Plan B and the C-Word

This post follows a period of non-writing due to having a baby. A delicious little baby girl was delivered via emergency Caesarean on the 13th of Jan. That’s the C-word I want to write about – C for Caesar.


I feel like I have to get the birth story out of the way before I can move on with other Outie pregnancy, life, fashion and parenting related things. It is a big thing and I feel like it deserves some air time.


Some people talk about birth trauma and, although not traumatised per se, I am adjusting to a reality that is different to what I really wanted.

Is insensitivity around this topic more common that we think?

I delivered my first baby (now 22 months old) via emergency C-section because he was posterior and he didn’t drop after many hours of labour. It turned out that, at 9 pounds one with a 38cm head, he was potentially too big to fit through my pelvis.

I had given it ‘a good lash’ and was proud of getting to 8cm unaided and without drugs. When the labour didn’t progress and I was told that a C-section was my best choice, I agreed, signed the forms and deep down felt a bit cheated.

For my second child I was adamant that I wanted to do it the natural way.

Why want a VBAC?

I had several reasons, all of which I felt pretty strongly about. I didn’t want the abdominal surgery again, I didn’t want the healing process to prevent me from full enjoyment of my new baby, I didn’t want to have restrictions on my freedom (no driving for six weeks), I didn’t want to have lifting restrictions (how does that work with a toddler?), I didn’t want the recovery I remembered from the first one – and, quite simply, I wanted to ‘finish the race’ and embrace the full experience of labour.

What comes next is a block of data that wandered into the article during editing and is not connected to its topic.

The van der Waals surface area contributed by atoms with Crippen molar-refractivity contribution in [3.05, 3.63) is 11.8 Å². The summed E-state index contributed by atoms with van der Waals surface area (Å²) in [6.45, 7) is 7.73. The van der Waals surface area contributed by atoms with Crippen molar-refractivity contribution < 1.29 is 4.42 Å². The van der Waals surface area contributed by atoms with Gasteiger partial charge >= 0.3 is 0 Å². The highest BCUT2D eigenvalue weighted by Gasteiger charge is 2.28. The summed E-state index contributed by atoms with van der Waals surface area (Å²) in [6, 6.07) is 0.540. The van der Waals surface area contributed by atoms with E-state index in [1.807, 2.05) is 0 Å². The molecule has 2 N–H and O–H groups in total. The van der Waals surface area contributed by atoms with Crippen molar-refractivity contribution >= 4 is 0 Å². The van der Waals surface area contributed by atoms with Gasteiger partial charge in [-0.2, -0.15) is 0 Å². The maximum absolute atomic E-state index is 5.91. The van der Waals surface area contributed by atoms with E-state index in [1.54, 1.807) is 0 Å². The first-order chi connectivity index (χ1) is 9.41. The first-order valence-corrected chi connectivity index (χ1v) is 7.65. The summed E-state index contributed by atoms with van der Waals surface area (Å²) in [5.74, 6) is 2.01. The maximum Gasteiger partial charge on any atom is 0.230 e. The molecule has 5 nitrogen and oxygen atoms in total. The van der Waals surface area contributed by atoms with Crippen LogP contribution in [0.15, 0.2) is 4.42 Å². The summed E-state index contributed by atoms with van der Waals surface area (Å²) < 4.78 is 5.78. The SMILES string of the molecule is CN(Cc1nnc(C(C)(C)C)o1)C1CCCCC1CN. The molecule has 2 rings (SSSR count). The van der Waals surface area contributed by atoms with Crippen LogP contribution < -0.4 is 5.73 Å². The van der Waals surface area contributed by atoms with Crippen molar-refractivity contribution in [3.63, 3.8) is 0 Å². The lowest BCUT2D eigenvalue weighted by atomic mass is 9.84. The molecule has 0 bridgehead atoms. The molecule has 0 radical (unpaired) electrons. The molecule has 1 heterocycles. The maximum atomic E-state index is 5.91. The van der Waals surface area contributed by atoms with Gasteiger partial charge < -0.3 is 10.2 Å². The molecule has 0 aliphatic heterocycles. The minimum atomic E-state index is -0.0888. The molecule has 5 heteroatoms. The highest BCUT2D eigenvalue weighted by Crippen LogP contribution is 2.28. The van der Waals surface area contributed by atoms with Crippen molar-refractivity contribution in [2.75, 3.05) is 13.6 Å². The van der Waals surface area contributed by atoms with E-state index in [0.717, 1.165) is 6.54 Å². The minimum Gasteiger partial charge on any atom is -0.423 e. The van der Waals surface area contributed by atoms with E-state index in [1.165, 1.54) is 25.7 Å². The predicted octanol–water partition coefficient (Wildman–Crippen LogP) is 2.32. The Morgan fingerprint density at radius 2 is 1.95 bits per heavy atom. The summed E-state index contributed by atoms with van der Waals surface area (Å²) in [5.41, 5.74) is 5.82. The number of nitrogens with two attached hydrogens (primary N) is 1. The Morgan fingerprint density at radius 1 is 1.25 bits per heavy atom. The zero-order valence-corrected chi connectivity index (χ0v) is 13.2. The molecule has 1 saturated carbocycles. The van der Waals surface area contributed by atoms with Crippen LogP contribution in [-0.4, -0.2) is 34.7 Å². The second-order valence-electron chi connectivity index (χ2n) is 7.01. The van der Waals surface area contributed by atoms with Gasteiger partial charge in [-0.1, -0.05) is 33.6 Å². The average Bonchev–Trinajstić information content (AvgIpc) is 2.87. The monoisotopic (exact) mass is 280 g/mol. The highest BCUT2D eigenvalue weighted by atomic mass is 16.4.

I wanted to push.

There are hundreds of factors that affect the ‘birth outcome’ and I tried my best to control some of them. The medical professionals had advised me that I was fit and healthy and there was no real reason why I couldn’t attempt a normal delivery with my second child. I had hope yet!


At 40 weeks my baby had not yet arrived. The longer it ‘baked’, the less likely I would be able to deliver it naturally due to concerns about size (previous large baby versus me being not-so-large).

I tried everything I could to prevent having another Caesar: keeping my diet healthy and exercising regularly (to combat size) , forward sitting (to combat baby position), hands and knees positions to ensure I didn’t have another posterior baby, I paid for sessions of acupuncture and moxibustion therapy and I used acupressure points regularly at home.

I felt like I had a pretty good ‘tick list’ that was pointing me and my baby in the right direction.

There always has to be a plan B though right? (Or in this case plan ‘c’…)

My baby had a different idea entirely.

I was advised to book in for an elective C-section at 41 weeks (since I had tried everything prior to 40 weeks to bring my labour forward) due to there still being some real concerns regarding the size of me versus the size of my baby.

I hated this plan.

An elective C-section was not part of any of my plans. I felt angry and cheated again for not being able to ‘at least try’. I wanted my baby to choose their own birthday and not just be ‘scheduled in’. I also wanted my body to start the labour process by itself and I wanted to be allowed to give it a go.

I had to give myself a good ‘toughen up talk’ in order to face this reality and I reminded myself that the best outcome is ultimately a healthy mummy and a healthy baby.

Births often don’t go according to plan – and I just had to get used to a new plan.

What I never saw coming was some of the commentary from people in the lead up to the elective date. They clearly didn’t understand the emotional hurdles that came with accepting this as the way my baby would come into the world.

 “You are a sucker for C-sections, aren’t you” said one friend .

“Are you too posh to push?” chuckled another.

Another still said, “My sister swears by C-sections. In all her post-birth photos she looks as calm as a Hindu cow.”

What? Really?